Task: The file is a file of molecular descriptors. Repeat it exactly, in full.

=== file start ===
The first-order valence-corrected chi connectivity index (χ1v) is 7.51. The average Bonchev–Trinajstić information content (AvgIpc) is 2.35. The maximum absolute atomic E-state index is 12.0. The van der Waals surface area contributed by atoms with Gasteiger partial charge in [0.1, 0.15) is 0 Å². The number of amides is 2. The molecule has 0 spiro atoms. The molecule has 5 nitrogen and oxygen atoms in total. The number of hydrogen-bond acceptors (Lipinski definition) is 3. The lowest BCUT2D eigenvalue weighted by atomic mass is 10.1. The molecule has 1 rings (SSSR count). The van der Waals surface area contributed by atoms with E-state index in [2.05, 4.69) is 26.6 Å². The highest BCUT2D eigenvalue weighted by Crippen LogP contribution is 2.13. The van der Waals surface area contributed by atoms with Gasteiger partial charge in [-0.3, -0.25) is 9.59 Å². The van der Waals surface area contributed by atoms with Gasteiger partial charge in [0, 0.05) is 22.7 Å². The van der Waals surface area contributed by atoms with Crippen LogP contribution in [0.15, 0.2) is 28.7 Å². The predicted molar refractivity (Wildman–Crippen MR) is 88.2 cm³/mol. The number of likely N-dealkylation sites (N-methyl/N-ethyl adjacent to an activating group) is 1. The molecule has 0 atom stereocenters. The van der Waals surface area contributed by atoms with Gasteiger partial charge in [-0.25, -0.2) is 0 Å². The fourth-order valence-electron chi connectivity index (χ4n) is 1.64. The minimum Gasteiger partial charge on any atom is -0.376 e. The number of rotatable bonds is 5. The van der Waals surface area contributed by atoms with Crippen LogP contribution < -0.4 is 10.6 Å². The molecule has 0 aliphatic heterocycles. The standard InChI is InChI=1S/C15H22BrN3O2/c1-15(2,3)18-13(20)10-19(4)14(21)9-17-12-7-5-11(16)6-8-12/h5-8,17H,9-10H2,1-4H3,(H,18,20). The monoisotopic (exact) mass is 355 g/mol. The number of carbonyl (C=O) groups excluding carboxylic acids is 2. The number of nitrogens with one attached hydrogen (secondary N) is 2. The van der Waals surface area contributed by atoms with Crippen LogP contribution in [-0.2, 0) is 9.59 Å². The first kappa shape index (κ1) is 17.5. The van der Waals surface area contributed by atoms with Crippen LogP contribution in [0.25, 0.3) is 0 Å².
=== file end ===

The first-order valence-corrected chi connectivity index (χ1v) is 7.51. The average Bonchev–Trinajstić information content (AvgIpc) is 2.35. The maximum absolute atomic E-state index is 12.0. The van der Waals surface area contributed by atoms with Gasteiger partial charge in [0.1, 0.15) is 0 Å². The number of amides is 2. The molecule has 0 spiro atoms. The molecule has 5 nitrogen and oxygen atoms in total. The number of hydrogen-bond acceptors (Lipinski definition) is 3. The lowest BCUT2D eigenvalue weighted by atomic mass is 10.1. The molecule has 1 rings (SSSR count). The van der Waals surface area contributed by atoms with E-state index in [2.05, 4.69) is 26.6 Å². The highest BCUT2D eigenvalue weighted by Crippen LogP contribution is 2.13. The van der Waals surface area contributed by atoms with Gasteiger partial charge in [-0.3, -0.25) is 9.59 Å². The van der Waals surface area contributed by atoms with Gasteiger partial charge in [0, 0.05) is 22.7 Å². The van der Waals surface area contributed by atoms with Crippen LogP contribution in [0.15, 0.2) is 28.7 Å². The predicted molar refractivity (Wildman–Crippen MR) is 88.2 cm³/mol. The number of likely N-dealkylation sites (N-methyl/N-ethyl adjacent to an activating group) is 1. The molecule has 0 atom stereocenters. The van der Waals surface area contributed by atoms with Gasteiger partial charge in [-0.25, -0.2) is 0 Å². The fourth-order valence-electron chi connectivity index (χ4n) is 1.64. The minimum Gasteiger partial charge on any atom is -0.376 e. The number of rotatable bonds is 5. The van der Waals surface area contributed by atoms with Crippen LogP contribution < -0.4 is 10.6 Å². The molecule has 0 aliphatic heterocycles. The standard InChI is InChI=1S/C15H22BrN3O2/c1-15(2,3)18-13(20)10-19(4)14(21)9-17-12-7-5-11(16)6-8-12/h5-8,17H,9-10H2,1-4H3,(H,18,20). The monoisotopic (exact) mass is 355 g/mol. The number of carbonyl (C=O) groups excluding carboxylic acids is 2. The number of nitrogens with one attached hydrogen (secondary N) is 2. The van der Waals surface area contributed by atoms with Crippen LogP contribution in [-0.2, 0) is 9.59 Å². The first kappa shape index (κ1) is 17.5. The van der Waals surface area contributed by atoms with Crippen LogP contribution in [0.25, 0.3) is 0 Å².